London, Corgi, 1990, 158p
Room 13 is one of my favourite scary stories ever. Somewhere in my memory, the fiction has become mixed with my reality, so that I confuse the plot of this novel with some of the events of a residential school trip I went on in Year 6. So perhaps it wasn't the best thing to read a few days before another residential.
Inspired by and credited to a group of school children, Room 13 is a ghostly tale about a class of students on a residential trip to Whitby. The children arrive knowing rumours about Dracula, being suspicious of supernatural happenings, and end up caught in a web of mystery and horror.
The book is a perfect Gothic concoction. The evil is explicit from the first page, as we find ourselves with Fliss in a nightmare, which makes her unsure she wants to go away on the school trip. But as her mother notes, things seem better in the morning, and she departs with her classmates. It is only at night that her nightmare returns, seemingly turned into a dark reality in which she hears footsteps in the hall. At midnight, the linen closet along her corridor turns into Room 13, and one of her classmates is drawn there by an overpowering force.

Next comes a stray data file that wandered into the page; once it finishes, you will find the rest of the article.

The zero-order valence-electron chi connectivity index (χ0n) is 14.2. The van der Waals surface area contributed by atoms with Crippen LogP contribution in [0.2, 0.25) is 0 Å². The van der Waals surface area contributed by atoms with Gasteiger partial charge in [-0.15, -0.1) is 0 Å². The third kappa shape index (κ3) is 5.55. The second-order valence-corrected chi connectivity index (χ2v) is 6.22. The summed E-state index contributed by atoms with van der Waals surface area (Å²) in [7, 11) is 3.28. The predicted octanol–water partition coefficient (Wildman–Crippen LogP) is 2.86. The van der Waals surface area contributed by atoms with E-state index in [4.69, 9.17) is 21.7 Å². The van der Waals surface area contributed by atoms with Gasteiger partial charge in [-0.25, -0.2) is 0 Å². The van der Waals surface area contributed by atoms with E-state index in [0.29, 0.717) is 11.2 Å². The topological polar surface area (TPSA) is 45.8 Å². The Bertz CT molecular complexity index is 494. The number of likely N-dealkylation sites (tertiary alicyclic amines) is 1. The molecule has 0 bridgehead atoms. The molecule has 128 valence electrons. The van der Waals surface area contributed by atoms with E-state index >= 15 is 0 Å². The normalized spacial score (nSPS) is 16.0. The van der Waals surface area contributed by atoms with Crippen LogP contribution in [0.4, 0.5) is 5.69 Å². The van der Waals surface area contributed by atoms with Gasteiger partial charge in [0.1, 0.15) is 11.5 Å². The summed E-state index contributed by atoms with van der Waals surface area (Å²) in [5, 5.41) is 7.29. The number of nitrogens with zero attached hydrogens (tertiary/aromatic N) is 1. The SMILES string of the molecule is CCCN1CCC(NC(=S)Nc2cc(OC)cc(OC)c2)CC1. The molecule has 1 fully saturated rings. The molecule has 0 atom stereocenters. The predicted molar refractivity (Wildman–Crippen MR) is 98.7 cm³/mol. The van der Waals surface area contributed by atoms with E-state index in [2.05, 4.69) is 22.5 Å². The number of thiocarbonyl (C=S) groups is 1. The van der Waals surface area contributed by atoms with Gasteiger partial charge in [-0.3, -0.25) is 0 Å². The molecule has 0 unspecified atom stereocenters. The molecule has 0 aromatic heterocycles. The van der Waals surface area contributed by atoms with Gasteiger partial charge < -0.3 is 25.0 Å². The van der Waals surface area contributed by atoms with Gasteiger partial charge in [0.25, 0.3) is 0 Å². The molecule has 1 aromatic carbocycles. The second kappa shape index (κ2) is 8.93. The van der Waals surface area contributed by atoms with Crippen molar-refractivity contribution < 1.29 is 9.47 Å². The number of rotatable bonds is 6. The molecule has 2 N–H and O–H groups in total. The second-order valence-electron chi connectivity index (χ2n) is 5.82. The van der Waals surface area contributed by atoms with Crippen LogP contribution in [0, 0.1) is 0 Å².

Of course, the children are not believed by the teachers, so they find themselves regularly in trouble. But Fliss and her friends know they have to do something about the happenings in Room 13.
All fans of Gothic literature will recognise the tropes, but that does not take away from the brilliance of Swindells' writing. He gets right into your deepest fears, building the tension with mystery and suggestion. And the result is an unsettled night of sleep - exactly what you are looking for in a scary story.